So I wanted to visualise a field in maya, as I needed to know what it was looking like, and I found a pretty simple way to do it.
Create a 3D fluid container:
Dynamics > Fluid Effects > Create 3D Container
Connect your field to the container:
Window > Relationship Editors > Dynamic Relationships
In the fluid container, turn on velocity draw:
Display > Velocity Draw
Feel free to change the options, increase the resolution of the container if you need more fidelity.
So I ended up with a few issues when attempting to set the keyframe on an object using the layout specified in the python command, I was trying to do something like:
cmds.setKeyframe("pCube1", value=True, attribute="visibility")
However as I was using instancing, this would also keyframe the visibility on the pCubeShape1 which I didn’t want, even if I explicitly passed in only the name of the transform, to avoid this you need to pass in the transform name and the attribute in the same go, so something along the lines of:
and this should only change it on the transform.
So I found a great little script here that will randomise the vertex positions in all the axis depending on how much you want it to, check it out below!
$mySelection = `ls- sl`;
$myVerts = `getVerts`; // this command grabs all the vertices of selected objects and put into a string array
for ($vert in $myVerts)
float $min = -50;
float $max = 50;
float $randNumX = rand( $min , $max );
float $randNumY = rand( $min , $max );
float $randNumZ = rand( $min , $max );
select -r $vert ;
move -r $randNumX $randNumY $randNumZ ;
select -r $mySelection; // return to previously selected objects
So it’s a bit of an odd one, but I needed to be able to calculate the RGB value of the colour at certain points on the mesh, and at first this seemed a bit tricky, but using the cloestPointOnMesh node and the colorAtPoint command I was able to use a locator and easily connect it up to give me the result I needed, hopefully it will help you out too.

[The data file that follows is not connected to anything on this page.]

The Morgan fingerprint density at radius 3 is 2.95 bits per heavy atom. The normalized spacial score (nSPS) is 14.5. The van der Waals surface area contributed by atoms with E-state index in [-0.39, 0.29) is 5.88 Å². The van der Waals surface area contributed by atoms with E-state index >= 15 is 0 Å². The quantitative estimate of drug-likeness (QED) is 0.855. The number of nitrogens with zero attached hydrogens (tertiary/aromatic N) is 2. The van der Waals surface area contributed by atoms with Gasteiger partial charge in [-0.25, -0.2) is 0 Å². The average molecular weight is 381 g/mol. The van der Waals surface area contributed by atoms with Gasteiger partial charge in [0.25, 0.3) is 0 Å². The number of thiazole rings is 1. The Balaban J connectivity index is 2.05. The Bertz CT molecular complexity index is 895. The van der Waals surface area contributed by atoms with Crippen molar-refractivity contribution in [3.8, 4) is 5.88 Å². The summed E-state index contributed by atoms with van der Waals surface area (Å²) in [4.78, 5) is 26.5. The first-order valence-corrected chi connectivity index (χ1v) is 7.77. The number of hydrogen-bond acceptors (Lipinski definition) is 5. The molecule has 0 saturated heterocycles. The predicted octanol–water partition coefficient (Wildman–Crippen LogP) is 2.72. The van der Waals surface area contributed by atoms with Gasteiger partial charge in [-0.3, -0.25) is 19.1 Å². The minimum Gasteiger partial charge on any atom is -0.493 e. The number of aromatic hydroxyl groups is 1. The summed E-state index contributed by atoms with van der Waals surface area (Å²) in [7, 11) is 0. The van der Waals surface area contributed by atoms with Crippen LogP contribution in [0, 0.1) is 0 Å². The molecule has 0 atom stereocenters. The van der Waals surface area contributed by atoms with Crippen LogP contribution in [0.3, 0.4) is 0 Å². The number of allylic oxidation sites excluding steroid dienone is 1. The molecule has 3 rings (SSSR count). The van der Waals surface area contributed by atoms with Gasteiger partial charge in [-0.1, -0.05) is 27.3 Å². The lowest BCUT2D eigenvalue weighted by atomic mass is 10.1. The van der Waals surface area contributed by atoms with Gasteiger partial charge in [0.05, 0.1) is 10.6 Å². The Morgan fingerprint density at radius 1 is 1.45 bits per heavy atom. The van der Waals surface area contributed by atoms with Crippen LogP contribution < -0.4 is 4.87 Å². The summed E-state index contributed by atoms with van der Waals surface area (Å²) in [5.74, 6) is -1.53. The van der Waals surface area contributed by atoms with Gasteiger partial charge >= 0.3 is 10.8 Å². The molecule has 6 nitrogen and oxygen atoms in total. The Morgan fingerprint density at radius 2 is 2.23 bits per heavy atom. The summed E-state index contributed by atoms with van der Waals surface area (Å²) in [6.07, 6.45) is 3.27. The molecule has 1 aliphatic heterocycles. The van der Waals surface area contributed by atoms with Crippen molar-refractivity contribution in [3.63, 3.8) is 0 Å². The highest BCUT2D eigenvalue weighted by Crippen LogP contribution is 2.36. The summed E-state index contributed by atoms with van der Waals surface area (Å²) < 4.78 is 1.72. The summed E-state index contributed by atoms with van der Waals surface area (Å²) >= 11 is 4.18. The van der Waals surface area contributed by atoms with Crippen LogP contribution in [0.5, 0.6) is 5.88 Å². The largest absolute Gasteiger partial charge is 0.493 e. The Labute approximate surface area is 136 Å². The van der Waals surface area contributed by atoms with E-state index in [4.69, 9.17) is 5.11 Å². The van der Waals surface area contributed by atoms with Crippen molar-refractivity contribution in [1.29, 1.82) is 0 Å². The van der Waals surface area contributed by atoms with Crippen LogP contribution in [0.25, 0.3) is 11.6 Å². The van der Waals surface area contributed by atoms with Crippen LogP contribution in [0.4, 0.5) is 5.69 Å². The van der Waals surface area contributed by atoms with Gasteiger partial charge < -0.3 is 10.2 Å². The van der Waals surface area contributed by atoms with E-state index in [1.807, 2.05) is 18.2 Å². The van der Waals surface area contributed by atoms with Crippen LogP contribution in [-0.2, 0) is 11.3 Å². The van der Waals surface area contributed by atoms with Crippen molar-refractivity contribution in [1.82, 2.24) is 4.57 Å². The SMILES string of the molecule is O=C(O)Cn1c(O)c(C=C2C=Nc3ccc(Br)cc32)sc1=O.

// Select mesh
$mesh = `ls -sl`;
// Select locator
$locator = `ls -sl`;
//Name of the texture
string $texture = "noise1";
//Calculates the position of the locator.
float $position = `xform -worldSpace -query -translation $loc`;
//Calcualtes the closest point on the mesh to the locator.
float $uv  = `closestPointOnMesh -ip $position $position $position -q -u -v $mesh`;
//Calculates the RGB colour of the texture at the point
float $rgb  = `colorAtPoint -o RGB -u $uv -v $uv $texture`;
Here is a little script I found from here, that allows you to query the amount of points (or cv’s) on a curve, where curveShape1 is the name of the curve you have created.
string $curve = "curveShape1";
int $numSpans = `getAttr ( $curve + ".spans" )`;
int $degree = `getAttr ( $curve + ".degree" )`;
int $form = `getAttr ( $curve + ".form" )`;
int $numCVs = $numSpans + $degree;
// Adjust for periodic curve:
if ( $form == 2 ) $numCVs -= $degree;
I then used this to be able to spread the cv’s along the y axis, where ‘curve1’ is the name of your curve.
for ($i = 0; $i < $numCVs; ++$i )
vector $low = `pointPosition -w curve1.cv`;
vector $high = `pointPosition -w curve1.cv[$numCVs-1]`;
float $gap = ($high.y - $low.y)/($numCVs-1);
vector $pos = `pointPosition -w curve1.cv[$i]`;
$var = $lowNew.y + $i*$gap;
move -y $var;